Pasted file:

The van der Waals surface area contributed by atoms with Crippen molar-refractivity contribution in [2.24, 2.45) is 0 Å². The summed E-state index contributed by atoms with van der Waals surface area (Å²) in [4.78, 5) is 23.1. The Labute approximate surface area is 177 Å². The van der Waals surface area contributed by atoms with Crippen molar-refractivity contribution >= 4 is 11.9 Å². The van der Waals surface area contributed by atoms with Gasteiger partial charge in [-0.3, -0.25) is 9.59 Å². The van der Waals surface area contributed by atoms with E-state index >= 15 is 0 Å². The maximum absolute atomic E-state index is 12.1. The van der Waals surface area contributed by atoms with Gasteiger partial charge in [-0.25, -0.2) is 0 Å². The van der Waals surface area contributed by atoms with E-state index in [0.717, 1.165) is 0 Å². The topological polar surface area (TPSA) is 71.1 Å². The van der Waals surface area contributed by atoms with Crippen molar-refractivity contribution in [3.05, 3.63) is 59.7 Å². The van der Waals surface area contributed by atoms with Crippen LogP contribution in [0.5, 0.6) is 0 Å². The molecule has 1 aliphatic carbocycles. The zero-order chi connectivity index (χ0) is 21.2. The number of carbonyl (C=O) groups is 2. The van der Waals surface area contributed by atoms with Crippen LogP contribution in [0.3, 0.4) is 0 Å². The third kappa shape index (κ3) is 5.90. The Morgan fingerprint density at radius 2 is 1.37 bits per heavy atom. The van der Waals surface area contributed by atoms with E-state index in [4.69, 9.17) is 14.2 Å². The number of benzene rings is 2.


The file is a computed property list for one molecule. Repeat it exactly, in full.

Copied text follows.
The van der Waals surface area contributed by atoms with Crippen molar-refractivity contribution in [2.24, 2.45) is 0 Å². The summed E-state index contributed by atoms with van der Waals surface area (Å²) in [4.78, 5) is 23.1. The Labute approximate surface area is 177 Å². The van der Waals surface area contributed by atoms with Crippen molar-refractivity contribution >= 4 is 11.9 Å². The van der Waals surface area contributed by atoms with Gasteiger partial charge in [-0.3, -0.25) is 9.59 Å². The van der Waals surface area contributed by atoms with E-state index >= 15 is 0 Å². The maximum absolute atomic E-state index is 12.1. The van der Waals surface area contributed by atoms with Gasteiger partial charge in [-0.25, -0.2) is 0 Å². The van der Waals surface area contributed by atoms with E-state index in [0.717, 1.165) is 0 Å². The topological polar surface area (TPSA) is 71.1 Å². The van der Waals surface area contributed by atoms with Crippen molar-refractivity contribution in [3.05, 3.63) is 59.7 Å². The van der Waals surface area contributed by atoms with Crippen LogP contribution in [0.5, 0.6) is 0 Å². The molecule has 1 aliphatic carbocycles. The zero-order chi connectivity index (χ0) is 21.2. The number of carbonyl (C=O) groups is 2. The van der Waals surface area contributed by atoms with Crippen LogP contribution in [0.3, 0.4) is 0 Å². The third kappa shape index (κ3) is 5.90. The Morgan fingerprint density at radius 2 is 1.37 bits per heavy atom. The van der Waals surface area contributed by atoms with E-state index in [4.69, 9.17) is 14.2 Å². The number of benzene rings is 2.